Court papers were filed Monday to complete the $25 billion settlement between Connecticut and other state with five of the nation's biggest mortgage servicers over alleged foreclosure misconduct, authorities say.
Attorney General George Jepsen said the papers, among other things, outline the terms and conditions the lenders must meet as part of the settlement announced Feb. 9.
It is the biggest mortgage-abuse settlement in U.S. history.
Comprehensive new servicing standards for mortgage loans were among the documents filed in U.S. District Court in Washington, D.C., as part of the settlement agreement with Bank of America Corp., JP Morgan Chase & Co., Wells Fargo & Company, Citigroup Inc. and Ally Financial Inc., formerly GMAC.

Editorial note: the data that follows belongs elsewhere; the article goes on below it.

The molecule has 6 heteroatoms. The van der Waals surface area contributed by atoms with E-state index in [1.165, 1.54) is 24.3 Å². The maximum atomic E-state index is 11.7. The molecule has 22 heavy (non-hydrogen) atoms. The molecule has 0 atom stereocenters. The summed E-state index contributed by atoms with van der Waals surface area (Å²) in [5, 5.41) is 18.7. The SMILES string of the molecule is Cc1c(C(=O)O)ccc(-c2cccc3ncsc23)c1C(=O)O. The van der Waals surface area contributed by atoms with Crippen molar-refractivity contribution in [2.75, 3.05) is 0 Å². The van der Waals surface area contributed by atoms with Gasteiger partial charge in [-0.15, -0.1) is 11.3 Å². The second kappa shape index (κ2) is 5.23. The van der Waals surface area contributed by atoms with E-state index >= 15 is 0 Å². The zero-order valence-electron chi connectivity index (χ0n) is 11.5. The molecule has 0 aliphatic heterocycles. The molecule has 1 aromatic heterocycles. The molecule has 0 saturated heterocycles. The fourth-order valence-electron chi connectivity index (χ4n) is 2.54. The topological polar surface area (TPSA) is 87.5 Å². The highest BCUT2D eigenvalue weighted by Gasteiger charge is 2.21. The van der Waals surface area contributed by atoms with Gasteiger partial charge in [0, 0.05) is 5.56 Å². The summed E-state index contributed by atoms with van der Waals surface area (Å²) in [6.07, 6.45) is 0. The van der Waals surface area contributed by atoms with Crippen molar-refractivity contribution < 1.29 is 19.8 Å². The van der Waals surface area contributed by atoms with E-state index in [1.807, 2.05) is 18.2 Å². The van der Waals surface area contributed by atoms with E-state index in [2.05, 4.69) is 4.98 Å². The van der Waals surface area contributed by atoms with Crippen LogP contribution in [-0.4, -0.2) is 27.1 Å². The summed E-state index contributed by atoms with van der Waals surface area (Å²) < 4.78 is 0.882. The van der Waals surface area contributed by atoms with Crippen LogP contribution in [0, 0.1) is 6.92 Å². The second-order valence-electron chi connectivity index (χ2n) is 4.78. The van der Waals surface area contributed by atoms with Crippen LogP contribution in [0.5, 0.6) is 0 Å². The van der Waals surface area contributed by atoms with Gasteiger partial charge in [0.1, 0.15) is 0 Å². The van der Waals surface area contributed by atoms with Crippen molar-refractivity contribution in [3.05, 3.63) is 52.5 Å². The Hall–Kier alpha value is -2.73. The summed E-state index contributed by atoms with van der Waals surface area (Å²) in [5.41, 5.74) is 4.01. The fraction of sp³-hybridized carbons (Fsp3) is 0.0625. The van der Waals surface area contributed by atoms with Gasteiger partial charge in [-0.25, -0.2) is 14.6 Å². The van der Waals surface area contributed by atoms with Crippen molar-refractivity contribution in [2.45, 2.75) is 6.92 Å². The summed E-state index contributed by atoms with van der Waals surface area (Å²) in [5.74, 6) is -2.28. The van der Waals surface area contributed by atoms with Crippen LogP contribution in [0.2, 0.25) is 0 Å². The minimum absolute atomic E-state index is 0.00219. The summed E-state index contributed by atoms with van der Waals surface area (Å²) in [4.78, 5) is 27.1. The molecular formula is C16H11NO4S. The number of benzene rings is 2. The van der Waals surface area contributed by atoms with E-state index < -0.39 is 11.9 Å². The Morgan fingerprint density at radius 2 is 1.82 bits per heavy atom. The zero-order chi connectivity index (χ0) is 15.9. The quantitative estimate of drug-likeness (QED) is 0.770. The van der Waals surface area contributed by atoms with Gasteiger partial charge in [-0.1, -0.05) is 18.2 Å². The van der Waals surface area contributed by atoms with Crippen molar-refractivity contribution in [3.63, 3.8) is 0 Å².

Meanwhile, Jepsen says Connecticut Assistant Attorneys General Matthew Budzik and Joseph Chambers and other states' attorneys general met last week to plan the next phase of investigations into issues such as securitization, credit-rating agency practices and mortgage electronic recording services, among others, that contributed to the financial crisis but were not resolved by the mortgage foreclosure settlement.
Those investigations focus on how mortgages were securitized on Wall Street; third-party vendors used by banks; potential claims by state pension funds and deceptive marketing of securities, among other issues.